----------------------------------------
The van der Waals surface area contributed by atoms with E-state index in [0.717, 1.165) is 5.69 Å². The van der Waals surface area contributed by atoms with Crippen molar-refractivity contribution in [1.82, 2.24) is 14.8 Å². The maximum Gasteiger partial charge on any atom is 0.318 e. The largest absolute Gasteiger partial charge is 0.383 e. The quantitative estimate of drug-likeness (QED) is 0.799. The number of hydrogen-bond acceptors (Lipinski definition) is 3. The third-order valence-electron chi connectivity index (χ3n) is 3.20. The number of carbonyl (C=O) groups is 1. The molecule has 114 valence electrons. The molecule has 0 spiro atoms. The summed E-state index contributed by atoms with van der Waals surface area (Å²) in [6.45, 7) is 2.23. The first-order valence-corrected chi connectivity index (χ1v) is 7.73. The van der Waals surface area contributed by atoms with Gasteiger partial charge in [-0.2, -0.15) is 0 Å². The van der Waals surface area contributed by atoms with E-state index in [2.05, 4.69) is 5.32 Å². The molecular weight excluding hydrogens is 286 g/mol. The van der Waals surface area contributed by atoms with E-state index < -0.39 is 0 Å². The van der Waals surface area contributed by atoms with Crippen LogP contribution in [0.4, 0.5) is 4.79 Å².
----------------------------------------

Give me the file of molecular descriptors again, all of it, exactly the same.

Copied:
The van der Waals surface area contributed by atoms with E-state index in [0.717, 1.165) is 5.69 Å². The van der Waals surface area contributed by atoms with Crippen molar-refractivity contribution in [1.82, 2.24) is 14.8 Å². The maximum Gasteiger partial charge on any atom is 0.318 e. The largest absolute Gasteiger partial charge is 0.383 e. The quantitative estimate of drug-likeness (QED) is 0.799. The number of hydrogen-bond acceptors (Lipinski definition) is 3. The third-order valence-electron chi connectivity index (χ3n) is 3.20. The number of carbonyl (C=O) groups is 1. The molecule has 114 valence electrons. The molecule has 0 spiro atoms. The summed E-state index contributed by atoms with van der Waals surface area (Å²) in [6.45, 7) is 2.23. The first-order valence-corrected chi connectivity index (χ1v) is 7.73. The van der Waals surface area contributed by atoms with Gasteiger partial charge in [-0.2, -0.15) is 0 Å². The van der Waals surface area contributed by atoms with E-state index in [2.05, 4.69) is 5.32 Å². The molecular weight excluding hydrogens is 286 g/mol. The van der Waals surface area contributed by atoms with E-state index < -0.39 is 0 Å². The van der Waals surface area contributed by atoms with Crippen LogP contribution in [0.4, 0.5) is 4.79 Å².